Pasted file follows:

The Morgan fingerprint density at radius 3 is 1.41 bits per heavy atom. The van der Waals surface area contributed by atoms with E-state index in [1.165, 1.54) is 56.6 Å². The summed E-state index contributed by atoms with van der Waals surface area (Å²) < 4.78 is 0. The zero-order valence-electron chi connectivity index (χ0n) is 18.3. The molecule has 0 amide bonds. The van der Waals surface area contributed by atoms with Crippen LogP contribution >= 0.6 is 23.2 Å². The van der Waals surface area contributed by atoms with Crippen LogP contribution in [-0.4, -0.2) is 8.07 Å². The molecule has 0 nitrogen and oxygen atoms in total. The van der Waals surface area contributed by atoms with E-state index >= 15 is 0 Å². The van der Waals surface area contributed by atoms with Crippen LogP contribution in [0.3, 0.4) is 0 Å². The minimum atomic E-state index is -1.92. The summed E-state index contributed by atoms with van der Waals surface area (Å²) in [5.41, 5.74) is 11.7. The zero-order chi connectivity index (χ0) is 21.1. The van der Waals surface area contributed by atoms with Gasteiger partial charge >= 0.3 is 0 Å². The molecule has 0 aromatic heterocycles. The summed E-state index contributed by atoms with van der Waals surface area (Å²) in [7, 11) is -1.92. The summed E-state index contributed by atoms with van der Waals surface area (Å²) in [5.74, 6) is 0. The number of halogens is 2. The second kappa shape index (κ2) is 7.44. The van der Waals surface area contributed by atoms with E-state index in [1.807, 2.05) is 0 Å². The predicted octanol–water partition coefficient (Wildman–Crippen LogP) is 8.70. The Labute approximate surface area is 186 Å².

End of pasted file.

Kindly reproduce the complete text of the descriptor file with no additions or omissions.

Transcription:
The Morgan fingerprint density at radius 3 is 1.41 bits per heavy atom. The van der Waals surface area contributed by atoms with E-state index in [1.165, 1.54) is 56.6 Å². The summed E-state index contributed by atoms with van der Waals surface area (Å²) < 4.78 is 0. The zero-order valence-electron chi connectivity index (χ0n) is 18.3. The molecule has 0 amide bonds. The van der Waals surface area contributed by atoms with Crippen LogP contribution >= 0.6 is 23.2 Å². The van der Waals surface area contributed by atoms with Crippen LogP contribution in [-0.4, -0.2) is 8.07 Å². The molecule has 0 nitrogen and oxygen atoms in total. The van der Waals surface area contributed by atoms with E-state index >= 15 is 0 Å². The van der Waals surface area contributed by atoms with Crippen LogP contribution in [0.3, 0.4) is 0 Å². The minimum atomic E-state index is -1.92. The summed E-state index contributed by atoms with van der Waals surface area (Å²) in [5.41, 5.74) is 11.7. The zero-order chi connectivity index (χ0) is 21.1. The van der Waals surface area contributed by atoms with Gasteiger partial charge >= 0.3 is 0 Å². The molecule has 0 aromatic heterocycles. The summed E-state index contributed by atoms with van der Waals surface area (Å²) in [7, 11) is -1.92. The summed E-state index contributed by atoms with van der Waals surface area (Å²) in [5.74, 6) is 0. The number of halogens is 2. The second kappa shape index (κ2) is 7.44. The van der Waals surface area contributed by atoms with E-state index in [1.807, 2.05) is 0 Å². The predicted octanol–water partition coefficient (Wildman–Crippen LogP) is 8.70. The Labute approximate surface area is 186 Å².